National resources are available to locate treatment options for adolescents with SUD. Higher Ed allows for drug rehab searches by state or city and details service options, level of care, treatment type, payment type, clients served, and contact information for each resource.[123] The SAMHSA website also provides information on thousands of state-licensed providers who specialize in treating Substance Use Disorder, addiction, and mental illness.[124] People seeking help can use the Substance Abuse Treatment Facility Locator and the Opioid Treatment Program Directory, which feature filters by location, treatment type, age, and language.[124] Search results include extensive details on each treatment program.[124] To find a psychiatrist that treats adolescents, the American Academy of Child and Adolescent Psychiatry's Psychiatrist Finder is available.

For those in recovery, national support groups might be a beneficial way to further one's rehabilitation journey; Alcohol Anonymous and Narcotics Anonymous offer support to adolescents and young adults, and meetings nearby can be found on their respective websites. SMART Recovery is also a resource that teens can use to access self-empowering support, in-person meetings, and a powerful online community. These models started as face-to-face group meetings, and developed into national networks that people could use to find meetings when traveling or relocating. In response to the COVID-19 pandemic and social distancing policies, many of these organizations have rapidly developed videoconferencing models for their meetings that further increase accessibility for many people.[125]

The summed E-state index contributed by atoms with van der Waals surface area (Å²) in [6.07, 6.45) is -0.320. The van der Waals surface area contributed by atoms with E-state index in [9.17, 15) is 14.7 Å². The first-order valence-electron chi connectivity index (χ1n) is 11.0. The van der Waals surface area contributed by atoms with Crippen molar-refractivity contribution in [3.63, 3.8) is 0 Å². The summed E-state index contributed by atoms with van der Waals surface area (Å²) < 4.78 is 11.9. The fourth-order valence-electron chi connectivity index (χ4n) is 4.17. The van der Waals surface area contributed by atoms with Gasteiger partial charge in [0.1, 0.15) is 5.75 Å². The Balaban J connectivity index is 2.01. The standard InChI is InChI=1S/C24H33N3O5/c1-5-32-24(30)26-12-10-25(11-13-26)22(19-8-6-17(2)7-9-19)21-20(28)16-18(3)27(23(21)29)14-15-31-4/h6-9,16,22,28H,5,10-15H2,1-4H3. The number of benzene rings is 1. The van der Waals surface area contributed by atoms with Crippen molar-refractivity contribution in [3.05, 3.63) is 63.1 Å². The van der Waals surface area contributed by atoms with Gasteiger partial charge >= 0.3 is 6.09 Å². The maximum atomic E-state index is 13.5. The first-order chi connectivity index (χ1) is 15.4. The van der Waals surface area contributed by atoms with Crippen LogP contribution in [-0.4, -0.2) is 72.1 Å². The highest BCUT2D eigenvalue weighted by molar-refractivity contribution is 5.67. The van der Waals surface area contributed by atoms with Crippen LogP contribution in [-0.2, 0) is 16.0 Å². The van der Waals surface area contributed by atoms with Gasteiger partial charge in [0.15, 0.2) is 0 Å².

Additional initial places to search include your provider's website, as well as the website of your local or state health department. These will be reputable sources to explore for care and treatment programs or to be put in contact with other professionals who can help.

National Resources
Resource Type Phone Contact
988 Suicide & Crisis Lifeline Crisis Call or text 988
SAMHSA National Helpline Informative 1-800-662-4357
Society for Adolescent Health and Medicine Informative --
Partnership for Drug-Free Kids Informative --
Kelty Mental Health Resource Centre Informative --
NIDA for Teens Informative --
Family Resource Center Informative --
Society of Addiction Psychology Informative --
SAMHSA Substance Abuse Treatment Facility Locator Treatment Locator --
SAMHSA Opioid Treatment Program Directory Treatment Locator --
Higher Ed Treatment Locator --
AACAP Psychiatrist Finder Treatment Locator --
Alcohol Anonymous Support Group --
Narcotics Anonymous Support Group --
SMART Recovery Support Group --

Local Resources